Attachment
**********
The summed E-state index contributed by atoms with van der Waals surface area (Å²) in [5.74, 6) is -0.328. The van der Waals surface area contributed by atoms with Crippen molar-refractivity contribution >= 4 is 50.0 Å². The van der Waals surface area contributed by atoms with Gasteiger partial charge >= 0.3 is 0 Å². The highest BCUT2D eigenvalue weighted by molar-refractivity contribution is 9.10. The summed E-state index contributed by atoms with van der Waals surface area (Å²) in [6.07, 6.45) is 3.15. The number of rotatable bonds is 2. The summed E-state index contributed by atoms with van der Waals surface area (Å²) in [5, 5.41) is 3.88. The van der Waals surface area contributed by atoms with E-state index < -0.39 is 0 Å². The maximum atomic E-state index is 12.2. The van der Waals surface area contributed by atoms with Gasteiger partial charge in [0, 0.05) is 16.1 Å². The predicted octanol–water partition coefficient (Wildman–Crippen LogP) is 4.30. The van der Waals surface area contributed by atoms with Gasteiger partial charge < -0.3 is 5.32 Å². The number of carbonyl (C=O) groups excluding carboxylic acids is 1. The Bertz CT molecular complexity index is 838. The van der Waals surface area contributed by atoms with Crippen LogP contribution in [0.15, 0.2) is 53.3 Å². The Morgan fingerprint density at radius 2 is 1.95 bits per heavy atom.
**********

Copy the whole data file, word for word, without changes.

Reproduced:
The summed E-state index contributed by atoms with van der Waals surface area (Å²) in [5.74, 6) is -0.328. The van der Waals surface area contributed by atoms with Crippen molar-refractivity contribution >= 4 is 50.0 Å². The van der Waals surface area contributed by atoms with Gasteiger partial charge >= 0.3 is 0 Å². The highest BCUT2D eigenvalue weighted by molar-refractivity contribution is 9.10. The summed E-state index contributed by atoms with van der Waals surface area (Å²) in [6.07, 6.45) is 3.15. The number of rotatable bonds is 2. The summed E-state index contributed by atoms with van der Waals surface area (Å²) in [5, 5.41) is 3.88. The van der Waals surface area contributed by atoms with E-state index < -0.39 is 0 Å². The maximum atomic E-state index is 12.2. The van der Waals surface area contributed by atoms with Gasteiger partial charge in [0, 0.05) is 16.1 Å². The predicted octanol–water partition coefficient (Wildman–Crippen LogP) is 4.30. The van der Waals surface area contributed by atoms with Gasteiger partial charge < -0.3 is 5.32 Å². The number of carbonyl (C=O) groups excluding carboxylic acids is 1. The Bertz CT molecular complexity index is 838. The van der Waals surface area contributed by atoms with Crippen LogP contribution in [0.15, 0.2) is 53.3 Å². The Morgan fingerprint density at radius 2 is 1.95 bits per heavy atom.